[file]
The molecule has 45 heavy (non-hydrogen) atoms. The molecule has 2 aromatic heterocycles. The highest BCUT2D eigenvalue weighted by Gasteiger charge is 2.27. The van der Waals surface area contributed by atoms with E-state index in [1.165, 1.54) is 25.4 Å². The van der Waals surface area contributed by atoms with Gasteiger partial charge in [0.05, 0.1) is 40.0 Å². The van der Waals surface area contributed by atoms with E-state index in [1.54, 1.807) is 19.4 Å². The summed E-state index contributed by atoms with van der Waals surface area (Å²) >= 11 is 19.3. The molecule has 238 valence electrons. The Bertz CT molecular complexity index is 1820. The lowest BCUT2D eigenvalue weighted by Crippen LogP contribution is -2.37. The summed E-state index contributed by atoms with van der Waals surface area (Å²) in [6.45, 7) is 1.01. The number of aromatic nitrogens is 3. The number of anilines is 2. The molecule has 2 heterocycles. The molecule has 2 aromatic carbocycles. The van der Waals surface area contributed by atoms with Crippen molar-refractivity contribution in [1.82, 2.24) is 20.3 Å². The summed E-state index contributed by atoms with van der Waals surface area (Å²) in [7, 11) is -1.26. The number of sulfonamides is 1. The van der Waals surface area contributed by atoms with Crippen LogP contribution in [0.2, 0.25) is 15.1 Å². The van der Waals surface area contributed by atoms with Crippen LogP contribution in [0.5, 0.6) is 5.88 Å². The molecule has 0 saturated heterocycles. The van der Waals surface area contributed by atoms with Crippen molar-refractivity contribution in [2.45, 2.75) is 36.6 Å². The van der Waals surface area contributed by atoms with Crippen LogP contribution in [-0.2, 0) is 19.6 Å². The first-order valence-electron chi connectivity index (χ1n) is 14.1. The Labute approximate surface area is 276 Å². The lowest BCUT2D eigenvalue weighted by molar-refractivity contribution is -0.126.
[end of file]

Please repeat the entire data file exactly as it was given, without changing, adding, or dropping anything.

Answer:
The molecule has 45 heavy (non-hydrogen) atoms. The molecule has 2 aromatic heterocycles. The highest BCUT2D eigenvalue weighted by Gasteiger charge is 2.27. The van der Waals surface area contributed by atoms with E-state index in [1.165, 1.54) is 25.4 Å². The van der Waals surface area contributed by atoms with Gasteiger partial charge in [0.05, 0.1) is 40.0 Å². The van der Waals surface area contributed by atoms with E-state index in [1.54, 1.807) is 19.4 Å². The summed E-state index contributed by atoms with van der Waals surface area (Å²) >= 11 is 19.3. The molecule has 238 valence electrons. The Bertz CT molecular complexity index is 1820. The lowest BCUT2D eigenvalue weighted by Crippen LogP contribution is -2.37. The summed E-state index contributed by atoms with van der Waals surface area (Å²) in [6.45, 7) is 1.01. The number of aromatic nitrogens is 3. The number of anilines is 2. The molecule has 2 heterocycles. The molecule has 2 aromatic carbocycles. The van der Waals surface area contributed by atoms with Crippen molar-refractivity contribution in [1.82, 2.24) is 20.3 Å². The summed E-state index contributed by atoms with van der Waals surface area (Å²) in [7, 11) is -1.26. The number of sulfonamides is 1. The van der Waals surface area contributed by atoms with Crippen LogP contribution in [0.2, 0.25) is 15.1 Å². The van der Waals surface area contributed by atoms with Crippen LogP contribution in [0.5, 0.6) is 5.88 Å². The molecule has 0 saturated heterocycles. The van der Waals surface area contributed by atoms with Crippen molar-refractivity contribution in [2.45, 2.75) is 36.6 Å². The van der Waals surface area contributed by atoms with Crippen LogP contribution in [-0.2, 0) is 19.6 Å². The first-order valence-electron chi connectivity index (χ1n) is 14.1. The Labute approximate surface area is 276 Å². The lowest BCUT2D eigenvalue weighted by molar-refractivity contribution is -0.126.